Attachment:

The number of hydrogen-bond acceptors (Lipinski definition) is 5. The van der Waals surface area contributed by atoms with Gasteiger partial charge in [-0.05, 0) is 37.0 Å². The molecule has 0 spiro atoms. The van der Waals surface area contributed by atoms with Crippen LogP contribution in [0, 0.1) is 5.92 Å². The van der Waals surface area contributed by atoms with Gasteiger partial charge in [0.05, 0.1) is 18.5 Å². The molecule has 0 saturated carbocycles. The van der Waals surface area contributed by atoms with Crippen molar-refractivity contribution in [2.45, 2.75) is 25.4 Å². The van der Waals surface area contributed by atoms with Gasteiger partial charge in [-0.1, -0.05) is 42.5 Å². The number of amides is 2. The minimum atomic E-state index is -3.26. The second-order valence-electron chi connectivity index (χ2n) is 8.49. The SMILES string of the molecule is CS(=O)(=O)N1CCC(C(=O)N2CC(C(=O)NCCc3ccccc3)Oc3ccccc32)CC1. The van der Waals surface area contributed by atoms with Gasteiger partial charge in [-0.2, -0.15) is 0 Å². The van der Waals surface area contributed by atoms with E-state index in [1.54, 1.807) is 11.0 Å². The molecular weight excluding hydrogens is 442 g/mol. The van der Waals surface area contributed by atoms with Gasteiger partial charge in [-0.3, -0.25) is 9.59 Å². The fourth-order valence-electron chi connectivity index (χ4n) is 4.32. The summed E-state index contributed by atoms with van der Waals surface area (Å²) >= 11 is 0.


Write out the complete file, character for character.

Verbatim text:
The number of hydrogen-bond acceptors (Lipinski definition) is 5. The van der Waals surface area contributed by atoms with Gasteiger partial charge in [-0.05, 0) is 37.0 Å². The molecule has 0 spiro atoms. The van der Waals surface area contributed by atoms with Crippen LogP contribution in [0, 0.1) is 5.92 Å². The van der Waals surface area contributed by atoms with Gasteiger partial charge in [0.05, 0.1) is 18.5 Å². The molecule has 0 saturated carbocycles. The van der Waals surface area contributed by atoms with Crippen molar-refractivity contribution in [2.45, 2.75) is 25.4 Å². The van der Waals surface area contributed by atoms with Gasteiger partial charge in [-0.1, -0.05) is 42.5 Å². The number of amides is 2. The minimum atomic E-state index is -3.26. The second-order valence-electron chi connectivity index (χ2n) is 8.49. The SMILES string of the molecule is CS(=O)(=O)N1CCC(C(=O)N2CC(C(=O)NCCc3ccccc3)Oc3ccccc32)CC1. The van der Waals surface area contributed by atoms with Gasteiger partial charge in [-0.2, -0.15) is 0 Å². The van der Waals surface area contributed by atoms with E-state index in [1.54, 1.807) is 11.0 Å². The molecular weight excluding hydrogens is 442 g/mol. The van der Waals surface area contributed by atoms with Gasteiger partial charge in [-0.3, -0.25) is 9.59 Å². The fourth-order valence-electron chi connectivity index (χ4n) is 4.32. The summed E-state index contributed by atoms with van der Waals surface area (Å²) >= 11 is 0.